In a thought-provoking review of a new book on the legacy of Vichy France, Robert O. Paxton reminds us that the continental European welfare state
was not originally a socialist or Communist project. It was introduced into European political life from the right, first by Bismarck, with sickness and accident insurance in imperial Germany in 1883–1884, and emulated by Count Eduard von Taaffe in the Austrian Empire in 1887. Bismarck had just outlawed the German Social Democratic Party, and his intention was to eliminate its reason for being as well as to consolidate a paternalist and statist social order.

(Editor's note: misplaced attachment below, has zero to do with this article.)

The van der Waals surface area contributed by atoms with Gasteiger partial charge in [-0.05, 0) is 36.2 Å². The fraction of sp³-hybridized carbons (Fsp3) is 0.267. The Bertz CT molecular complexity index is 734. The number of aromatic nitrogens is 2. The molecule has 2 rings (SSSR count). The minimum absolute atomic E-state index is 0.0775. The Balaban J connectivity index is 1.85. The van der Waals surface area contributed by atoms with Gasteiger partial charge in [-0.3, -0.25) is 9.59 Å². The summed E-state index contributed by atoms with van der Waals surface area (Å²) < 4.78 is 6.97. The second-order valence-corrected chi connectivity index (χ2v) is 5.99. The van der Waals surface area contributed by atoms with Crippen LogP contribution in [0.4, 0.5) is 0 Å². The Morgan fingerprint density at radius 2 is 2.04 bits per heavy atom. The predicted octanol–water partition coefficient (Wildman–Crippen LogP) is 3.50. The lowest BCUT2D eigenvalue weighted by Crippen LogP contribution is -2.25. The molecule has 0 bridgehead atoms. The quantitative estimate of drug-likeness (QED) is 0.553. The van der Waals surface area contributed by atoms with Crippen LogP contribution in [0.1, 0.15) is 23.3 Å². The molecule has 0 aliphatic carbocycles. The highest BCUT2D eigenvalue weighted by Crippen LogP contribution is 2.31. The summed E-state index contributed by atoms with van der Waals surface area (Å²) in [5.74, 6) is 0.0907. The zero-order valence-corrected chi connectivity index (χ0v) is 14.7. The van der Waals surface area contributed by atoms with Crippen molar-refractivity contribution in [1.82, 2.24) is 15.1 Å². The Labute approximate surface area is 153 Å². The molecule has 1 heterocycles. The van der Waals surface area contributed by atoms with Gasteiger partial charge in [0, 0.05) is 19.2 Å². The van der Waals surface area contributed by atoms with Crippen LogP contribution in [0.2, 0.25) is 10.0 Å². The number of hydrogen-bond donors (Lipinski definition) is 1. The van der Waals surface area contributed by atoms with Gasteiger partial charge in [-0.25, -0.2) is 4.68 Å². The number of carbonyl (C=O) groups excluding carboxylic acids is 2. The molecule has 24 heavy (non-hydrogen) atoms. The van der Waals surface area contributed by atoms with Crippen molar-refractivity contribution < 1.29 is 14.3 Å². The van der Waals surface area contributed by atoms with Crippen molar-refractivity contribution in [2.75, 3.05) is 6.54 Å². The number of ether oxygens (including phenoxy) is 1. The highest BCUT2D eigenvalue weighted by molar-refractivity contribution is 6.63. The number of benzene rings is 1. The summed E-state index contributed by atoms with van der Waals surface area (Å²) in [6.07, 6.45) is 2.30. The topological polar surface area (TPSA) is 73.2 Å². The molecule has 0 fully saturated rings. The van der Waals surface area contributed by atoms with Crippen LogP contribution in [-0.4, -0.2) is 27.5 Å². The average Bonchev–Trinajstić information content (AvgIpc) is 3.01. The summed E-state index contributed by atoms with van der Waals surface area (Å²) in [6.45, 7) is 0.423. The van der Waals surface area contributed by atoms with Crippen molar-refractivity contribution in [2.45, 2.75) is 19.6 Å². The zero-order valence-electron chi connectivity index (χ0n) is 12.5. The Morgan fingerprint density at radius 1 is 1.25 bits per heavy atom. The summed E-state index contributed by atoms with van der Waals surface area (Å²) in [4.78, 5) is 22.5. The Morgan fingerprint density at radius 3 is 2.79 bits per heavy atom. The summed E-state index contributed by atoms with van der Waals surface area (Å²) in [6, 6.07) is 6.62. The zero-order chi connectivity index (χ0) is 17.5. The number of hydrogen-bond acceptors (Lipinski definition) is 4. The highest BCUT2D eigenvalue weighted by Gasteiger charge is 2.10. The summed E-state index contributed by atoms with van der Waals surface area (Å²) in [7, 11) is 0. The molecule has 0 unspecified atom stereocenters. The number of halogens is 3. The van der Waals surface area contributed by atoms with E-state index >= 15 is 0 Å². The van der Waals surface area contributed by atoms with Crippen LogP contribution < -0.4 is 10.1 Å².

Continental European Marxists opposed piecemeal welfare measures as likely to dilute worker militancy without changing anything fundamental about the distribution of wealth and power. It was only after World War II, when they abandoned Marxism (in 1959 in West Germany, for example), that continental European socialist parties and unions fully accepted the welfare state as their ultimate goal.